I popped my head around the auction last week for the first time is 3 months, I’ve attended auctions every week for the past 10 years, sometimes every day, so my forced sabbatical has taken some getting used to. This second quarter I’ve decided to confine myself to the cupboard in my office with my laptop and a large supply of shop bought bacon rolls with just MTI for company to keep a handle on exactly what’s going on in the trade at the moment. The reason for all this cowardice will be known by any regular reader of MTI. Due to the unprecedented state of our economy, used car values in the UK are now officially ‘all over the shop’. The down/up swing in values has caused so many used car dealers all sorts of problems over the last 12 months. Now the continuing surge of values on the upside is keeping people like me, who are working with a constantly dwindling personal pot, very trigger shy indeed.
A bizarre phenomenon.
I’ve been in this business for over 20 years and have never seen anything quite like it. Supply is the main issue; I personally can’t see values plummeting again like they did this time last year as the realisation dawns on customers and dealers alike that there are a lot less cars being manufactured at the moment with the obvious knock on effect. It’s been very hard for most used car dealers as stock is so short and yet customers still expect the most amazing deals. Any dealer who has access to good supply is enjoying brisk business, on the other hand many of the independents who traditionally buy at auction are being squeezed hard by ravenous trade buyers and crowds of out of work family men who are now making the usually easy job of replacing the family car a cost saving obsession.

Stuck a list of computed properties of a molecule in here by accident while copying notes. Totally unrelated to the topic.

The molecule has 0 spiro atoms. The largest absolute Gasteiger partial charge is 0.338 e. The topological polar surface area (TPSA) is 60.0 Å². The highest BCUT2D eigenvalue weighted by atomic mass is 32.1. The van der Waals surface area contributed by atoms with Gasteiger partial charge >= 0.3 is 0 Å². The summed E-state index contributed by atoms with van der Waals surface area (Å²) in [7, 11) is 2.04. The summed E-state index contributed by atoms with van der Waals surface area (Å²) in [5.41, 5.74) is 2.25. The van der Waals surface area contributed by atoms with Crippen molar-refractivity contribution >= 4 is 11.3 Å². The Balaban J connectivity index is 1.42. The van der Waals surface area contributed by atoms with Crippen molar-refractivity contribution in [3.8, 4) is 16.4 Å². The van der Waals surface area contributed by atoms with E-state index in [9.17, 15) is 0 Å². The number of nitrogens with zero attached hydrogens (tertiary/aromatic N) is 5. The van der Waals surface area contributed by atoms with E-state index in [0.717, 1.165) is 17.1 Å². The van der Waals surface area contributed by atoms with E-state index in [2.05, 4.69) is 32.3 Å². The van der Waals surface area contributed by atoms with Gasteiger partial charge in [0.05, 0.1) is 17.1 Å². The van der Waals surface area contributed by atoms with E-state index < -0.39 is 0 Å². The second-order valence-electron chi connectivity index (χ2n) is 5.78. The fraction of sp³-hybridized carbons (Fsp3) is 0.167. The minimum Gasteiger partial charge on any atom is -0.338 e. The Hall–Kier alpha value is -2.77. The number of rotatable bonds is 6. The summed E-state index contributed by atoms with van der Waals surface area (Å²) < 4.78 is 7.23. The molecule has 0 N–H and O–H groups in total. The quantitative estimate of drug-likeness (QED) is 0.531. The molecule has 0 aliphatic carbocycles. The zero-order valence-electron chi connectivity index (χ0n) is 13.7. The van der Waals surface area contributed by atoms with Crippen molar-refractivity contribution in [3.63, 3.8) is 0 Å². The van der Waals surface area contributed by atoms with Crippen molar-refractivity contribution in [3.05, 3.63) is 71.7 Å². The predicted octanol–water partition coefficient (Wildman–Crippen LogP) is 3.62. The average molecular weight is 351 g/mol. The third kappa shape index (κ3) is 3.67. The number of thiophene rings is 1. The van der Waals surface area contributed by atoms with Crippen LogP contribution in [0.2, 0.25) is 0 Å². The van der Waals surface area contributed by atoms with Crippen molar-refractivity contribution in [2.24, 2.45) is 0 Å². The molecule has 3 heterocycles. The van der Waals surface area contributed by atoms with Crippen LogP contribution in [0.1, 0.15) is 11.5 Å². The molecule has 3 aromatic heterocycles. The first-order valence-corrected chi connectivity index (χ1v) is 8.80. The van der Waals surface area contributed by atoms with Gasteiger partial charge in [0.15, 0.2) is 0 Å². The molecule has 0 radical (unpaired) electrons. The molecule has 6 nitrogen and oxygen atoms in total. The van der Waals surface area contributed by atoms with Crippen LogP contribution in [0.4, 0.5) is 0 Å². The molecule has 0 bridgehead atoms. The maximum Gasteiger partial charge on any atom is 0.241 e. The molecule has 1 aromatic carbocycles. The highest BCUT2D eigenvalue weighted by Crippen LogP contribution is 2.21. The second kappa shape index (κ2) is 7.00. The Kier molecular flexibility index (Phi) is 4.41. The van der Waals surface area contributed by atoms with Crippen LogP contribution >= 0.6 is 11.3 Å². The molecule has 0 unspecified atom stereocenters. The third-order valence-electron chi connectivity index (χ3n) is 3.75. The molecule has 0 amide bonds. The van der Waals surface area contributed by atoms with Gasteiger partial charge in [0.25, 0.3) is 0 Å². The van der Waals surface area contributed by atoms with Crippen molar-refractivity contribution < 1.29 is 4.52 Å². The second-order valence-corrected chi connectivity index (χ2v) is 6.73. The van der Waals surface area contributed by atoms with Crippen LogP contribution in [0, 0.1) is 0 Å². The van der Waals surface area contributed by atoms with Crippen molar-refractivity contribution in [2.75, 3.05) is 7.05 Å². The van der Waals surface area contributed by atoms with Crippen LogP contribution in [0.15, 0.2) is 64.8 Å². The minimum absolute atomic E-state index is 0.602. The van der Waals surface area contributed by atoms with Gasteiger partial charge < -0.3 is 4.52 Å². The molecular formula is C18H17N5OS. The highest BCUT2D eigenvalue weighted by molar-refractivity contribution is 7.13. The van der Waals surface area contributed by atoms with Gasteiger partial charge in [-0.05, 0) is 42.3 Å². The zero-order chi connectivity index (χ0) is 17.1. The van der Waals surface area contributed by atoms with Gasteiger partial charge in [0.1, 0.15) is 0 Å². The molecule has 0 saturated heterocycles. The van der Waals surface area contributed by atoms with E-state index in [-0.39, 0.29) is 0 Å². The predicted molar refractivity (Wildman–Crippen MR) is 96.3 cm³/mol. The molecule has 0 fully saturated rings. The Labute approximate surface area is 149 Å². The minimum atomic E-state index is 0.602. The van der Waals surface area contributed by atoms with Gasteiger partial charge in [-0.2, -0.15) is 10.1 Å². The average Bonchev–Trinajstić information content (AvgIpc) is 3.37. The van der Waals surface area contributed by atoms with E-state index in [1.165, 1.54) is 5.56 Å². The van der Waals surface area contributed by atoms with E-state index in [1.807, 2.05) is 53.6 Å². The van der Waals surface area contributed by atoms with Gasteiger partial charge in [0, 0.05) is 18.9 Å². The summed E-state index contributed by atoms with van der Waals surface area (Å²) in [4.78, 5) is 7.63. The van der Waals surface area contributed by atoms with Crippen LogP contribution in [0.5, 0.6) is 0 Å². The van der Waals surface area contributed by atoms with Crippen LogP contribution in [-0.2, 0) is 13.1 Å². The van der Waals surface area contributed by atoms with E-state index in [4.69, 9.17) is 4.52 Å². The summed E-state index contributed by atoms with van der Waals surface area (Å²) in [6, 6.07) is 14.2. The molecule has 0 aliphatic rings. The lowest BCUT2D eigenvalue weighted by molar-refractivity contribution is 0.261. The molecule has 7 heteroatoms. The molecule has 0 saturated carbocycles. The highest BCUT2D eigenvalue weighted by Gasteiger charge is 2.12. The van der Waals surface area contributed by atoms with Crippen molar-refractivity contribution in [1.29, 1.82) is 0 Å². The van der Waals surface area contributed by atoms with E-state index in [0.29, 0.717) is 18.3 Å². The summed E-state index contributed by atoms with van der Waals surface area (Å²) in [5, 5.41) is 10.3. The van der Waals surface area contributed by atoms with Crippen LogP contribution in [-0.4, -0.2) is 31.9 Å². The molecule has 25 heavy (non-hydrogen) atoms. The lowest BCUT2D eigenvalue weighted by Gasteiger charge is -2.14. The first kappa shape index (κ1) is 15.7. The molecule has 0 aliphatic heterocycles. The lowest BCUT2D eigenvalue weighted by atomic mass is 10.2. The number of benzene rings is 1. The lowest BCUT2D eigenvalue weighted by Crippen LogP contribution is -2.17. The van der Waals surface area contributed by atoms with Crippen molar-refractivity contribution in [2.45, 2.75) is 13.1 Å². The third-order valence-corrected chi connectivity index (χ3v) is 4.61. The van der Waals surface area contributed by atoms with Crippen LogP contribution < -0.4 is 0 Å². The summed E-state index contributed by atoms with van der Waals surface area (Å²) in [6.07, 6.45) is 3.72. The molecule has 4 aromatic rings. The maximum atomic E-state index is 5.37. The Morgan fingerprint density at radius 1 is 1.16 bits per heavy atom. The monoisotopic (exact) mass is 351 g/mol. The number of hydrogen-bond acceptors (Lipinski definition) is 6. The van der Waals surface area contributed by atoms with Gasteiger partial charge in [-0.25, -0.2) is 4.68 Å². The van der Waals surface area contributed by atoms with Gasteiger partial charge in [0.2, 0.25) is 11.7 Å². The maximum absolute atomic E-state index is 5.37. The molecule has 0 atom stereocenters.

So I wasn’t there long, wandering up the aisles, maybe it was me but all the cars had a tired look about them and the place itself felt just a bit too busy for a gloriously sunny Thursday. An auctioneer who regularly sold me 10 cars a week comes rushing over. ‘We thought you had died’ not the best feel-good homecoming I’ve had but they can afford to be flippant as after their 2008 Winter of discontent the auction houses are now achieving, for their vendors more sales and more profit per unit than most of the retail outlets that buy stock from there.
I still won’t buy anything from there though, I don’t really care about the lack of supply and high demand, and my auction contemporaries proclaiming ‘people still need cars’ When you’re using your own money to trade with its imperative that you buy goods that you think represent value for money. It’s difficult for someone like me to sell to a faithful customer a two year old car for £9,000 when you know they could have bought the same thing last year for £6,000 or more shockingly that if they can find another £3,000 more they can go and get a new one.
Many used cars are just not offering the value for money that they should do in this financial climate, and although it’s likely that lack of supply will keep these values generally high, from my point of view it’s all a bit too artificial.
So all you lovely punters, I know it’s not possible for everyone, but please go and buy a nice new car. For those of you that can and you know who you are, stop talking yourself and us into a bleak future, get down the building society and use some of that stagnant money that’s only going to go to the chancellor or wasteful grandchildren if you don’t spend some of it before its all too late. There’s never been a better time and the chances are that if you are reasonably carefully over what model and specification you choose that it will depreciate at a far lesser rate than has been drummed into you for all these years. It’s good for the heart, the economy and the general feel good factor that is sadly diminishing in this country before our very eyes.
As with the circle of life, when you’ve finished with it, it will give hard working honest people like me something to sell for you when I finally come out of the cupboard.
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